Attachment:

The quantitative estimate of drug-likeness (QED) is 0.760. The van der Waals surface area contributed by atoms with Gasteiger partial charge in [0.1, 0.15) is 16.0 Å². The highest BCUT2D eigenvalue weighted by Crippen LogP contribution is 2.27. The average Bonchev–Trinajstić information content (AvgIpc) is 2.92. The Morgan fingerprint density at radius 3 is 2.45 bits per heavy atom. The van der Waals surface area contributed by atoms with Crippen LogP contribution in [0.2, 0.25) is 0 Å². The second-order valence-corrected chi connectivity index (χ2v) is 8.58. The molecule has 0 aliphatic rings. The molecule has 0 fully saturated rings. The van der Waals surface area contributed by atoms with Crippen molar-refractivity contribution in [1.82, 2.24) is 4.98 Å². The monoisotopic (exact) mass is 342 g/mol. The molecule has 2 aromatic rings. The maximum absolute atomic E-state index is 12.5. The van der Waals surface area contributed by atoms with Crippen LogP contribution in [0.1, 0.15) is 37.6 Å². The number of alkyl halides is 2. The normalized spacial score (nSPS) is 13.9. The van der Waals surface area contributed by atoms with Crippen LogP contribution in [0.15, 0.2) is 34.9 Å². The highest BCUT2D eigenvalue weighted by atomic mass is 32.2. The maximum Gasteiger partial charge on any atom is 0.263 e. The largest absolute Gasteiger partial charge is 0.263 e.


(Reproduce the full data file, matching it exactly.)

The quantitative estimate of drug-likeness (QED) is 0.760. The van der Waals surface area contributed by atoms with Gasteiger partial charge in [0.1, 0.15) is 16.0 Å². The highest BCUT2D eigenvalue weighted by Crippen LogP contribution is 2.27. The average Bonchev–Trinajstić information content (AvgIpc) is 2.92. The Morgan fingerprint density at radius 3 is 2.45 bits per heavy atom. The van der Waals surface area contributed by atoms with Crippen LogP contribution in [0.2, 0.25) is 0 Å². The second-order valence-corrected chi connectivity index (χ2v) is 8.58. The molecule has 0 aliphatic rings. The molecule has 0 fully saturated rings. The van der Waals surface area contributed by atoms with Crippen molar-refractivity contribution in [1.82, 2.24) is 4.98 Å². The monoisotopic (exact) mass is 342 g/mol. The molecule has 2 aromatic rings. The maximum absolute atomic E-state index is 12.5. The van der Waals surface area contributed by atoms with Crippen LogP contribution in [0.1, 0.15) is 37.6 Å². The number of alkyl halides is 2. The normalized spacial score (nSPS) is 13.9. The van der Waals surface area contributed by atoms with Crippen LogP contribution in [0.15, 0.2) is 34.9 Å². The highest BCUT2D eigenvalue weighted by atomic mass is 32.2. The maximum Gasteiger partial charge on any atom is 0.263 e. The largest absolute Gasteiger partial charge is 0.263 e.